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State Dept. Officials on Kerry’s Trip to Russia

06 May 2013

U.S. DEPARTMENT OF STATE
Office of the Spokesperson
May 6, 2013

BACKGROUND BRIEFING

By Senior State Department Officials
On the Secretary’s Trip to Russia

May 6, 2013
Via Teleconference

MODERATOR: Good morning, everyone. This is [Moderator]. Thank you all for hopping on this morning. We wanted – the purpose of this call is to preview the Secretary’s trip to Russia. We’ll be leaving later this afternoon, as all of you know. On the phone with us here, we have [Senior State Department Officials One and Two]. From here forward, they will be known as Senior Administration Official Number One and Senior Administration Official Number Two. At the end of this call – and this call is, of course, on background – at the end of their remarks, we’ll be taking some questions.

With that, let me turn it over to [Senior State Department Official One].

SENIOR STATE DEPARTMENT OFFICIAL ONE: Thank you, [Moderator], and we’ll see you all soon. It’s raining here, so be prepared. Secretary Kerry’s visit is a very important one here. They have been anticipating this visit for a long time. There’s quite a bit of enthusiasm about the trip, and remarkably, I would say, compared to some other trips, they’ve been extremely accommodating. This is a trip that they want to go well.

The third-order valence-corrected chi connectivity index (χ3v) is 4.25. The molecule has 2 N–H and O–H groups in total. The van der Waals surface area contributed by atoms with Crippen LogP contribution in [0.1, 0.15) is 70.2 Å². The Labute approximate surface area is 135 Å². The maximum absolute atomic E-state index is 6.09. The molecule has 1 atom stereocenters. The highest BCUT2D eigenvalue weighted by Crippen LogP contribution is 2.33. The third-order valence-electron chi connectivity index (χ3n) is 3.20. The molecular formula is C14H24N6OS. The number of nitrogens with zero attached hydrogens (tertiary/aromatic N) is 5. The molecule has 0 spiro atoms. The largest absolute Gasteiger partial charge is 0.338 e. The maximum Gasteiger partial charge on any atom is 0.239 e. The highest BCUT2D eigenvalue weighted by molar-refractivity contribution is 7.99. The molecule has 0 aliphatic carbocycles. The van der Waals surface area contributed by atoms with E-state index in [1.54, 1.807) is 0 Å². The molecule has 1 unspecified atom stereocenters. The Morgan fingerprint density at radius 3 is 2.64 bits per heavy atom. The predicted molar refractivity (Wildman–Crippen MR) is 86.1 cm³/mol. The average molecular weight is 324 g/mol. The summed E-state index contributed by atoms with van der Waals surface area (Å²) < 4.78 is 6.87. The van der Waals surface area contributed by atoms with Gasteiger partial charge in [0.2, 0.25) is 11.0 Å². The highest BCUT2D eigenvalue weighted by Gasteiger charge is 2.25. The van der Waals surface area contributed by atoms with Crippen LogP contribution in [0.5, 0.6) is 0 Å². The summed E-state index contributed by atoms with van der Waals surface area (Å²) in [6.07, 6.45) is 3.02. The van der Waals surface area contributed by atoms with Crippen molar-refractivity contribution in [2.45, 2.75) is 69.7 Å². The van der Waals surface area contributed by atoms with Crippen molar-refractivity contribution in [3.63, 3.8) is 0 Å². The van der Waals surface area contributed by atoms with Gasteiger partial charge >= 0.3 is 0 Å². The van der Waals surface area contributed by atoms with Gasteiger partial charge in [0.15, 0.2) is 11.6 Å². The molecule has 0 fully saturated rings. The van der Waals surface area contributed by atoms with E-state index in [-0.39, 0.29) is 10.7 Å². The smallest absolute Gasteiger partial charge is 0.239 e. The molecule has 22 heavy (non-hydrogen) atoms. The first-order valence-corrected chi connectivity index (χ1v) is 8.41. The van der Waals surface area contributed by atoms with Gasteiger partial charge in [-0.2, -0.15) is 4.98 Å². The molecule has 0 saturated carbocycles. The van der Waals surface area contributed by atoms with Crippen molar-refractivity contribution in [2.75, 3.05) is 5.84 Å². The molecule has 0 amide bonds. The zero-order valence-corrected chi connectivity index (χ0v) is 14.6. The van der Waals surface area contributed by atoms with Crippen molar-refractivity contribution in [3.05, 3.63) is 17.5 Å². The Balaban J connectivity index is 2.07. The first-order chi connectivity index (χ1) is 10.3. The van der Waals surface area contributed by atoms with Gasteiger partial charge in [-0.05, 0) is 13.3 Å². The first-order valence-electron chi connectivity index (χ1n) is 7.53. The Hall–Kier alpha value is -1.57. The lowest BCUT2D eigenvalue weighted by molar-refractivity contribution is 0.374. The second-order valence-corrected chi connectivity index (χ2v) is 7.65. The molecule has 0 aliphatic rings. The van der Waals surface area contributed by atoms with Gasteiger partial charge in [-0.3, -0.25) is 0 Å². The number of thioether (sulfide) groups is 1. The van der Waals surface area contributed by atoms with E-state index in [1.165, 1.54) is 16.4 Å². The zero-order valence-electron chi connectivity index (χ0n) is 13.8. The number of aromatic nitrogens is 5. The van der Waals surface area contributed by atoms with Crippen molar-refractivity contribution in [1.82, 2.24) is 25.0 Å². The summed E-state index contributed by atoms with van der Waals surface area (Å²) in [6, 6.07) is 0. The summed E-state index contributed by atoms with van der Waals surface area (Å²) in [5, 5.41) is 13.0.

For us and for our – the Administration, it’s part of a sequence of what we see as more intensified dialogue with the Russians at the highest levels in the year 2013, coming in the wake of a year in 2012 where, for a variety of reasons, including, first and foremost, elections here in Russia and then elections in the United States, we had less of that kind of intensity. And just to remind you all, it started with a trip that National Security Advisor Tom Donilon did out here last month, where he brought a letter from the President kind of outlining our expectations and aspirations for U.S.-Russian relations over the next several months and years.

Secretary Kerry’s visit now comes tomorrow, and then that will be followed, if all goes according to plan, with a meeting between Presidents Obama and Putin on the sidelines of the G-8 summit in June, followed by a visit here by President Obama in September. And to remind you, that will be – the last time he was here was in July of 2009, so all of this activity is building up to what we think will be an important visit by the President in September.

It’s a short trip, or maybe it’s not. I mean, I don't know how your – maybe all your trips are this short, but it’ll be a two-day visit. The Secretary will begin, quite rightly in my view, by laying a wreath at the Tomb of the Unknown Soldier. You all are coming here the day before May 9th, which is, without question, Victory Day, and without question, the most important holiday in Russia. And so appropriately, we’re going to honor veterans, and I think we’ll even meet a few of them there. That will be followed by a meeting with President Putin scheduled in the afternoon, to be followed then by a full bilateral meeting with Minister Lavrov, followed by a dinner with Mr. Lavrov. So that’s day one.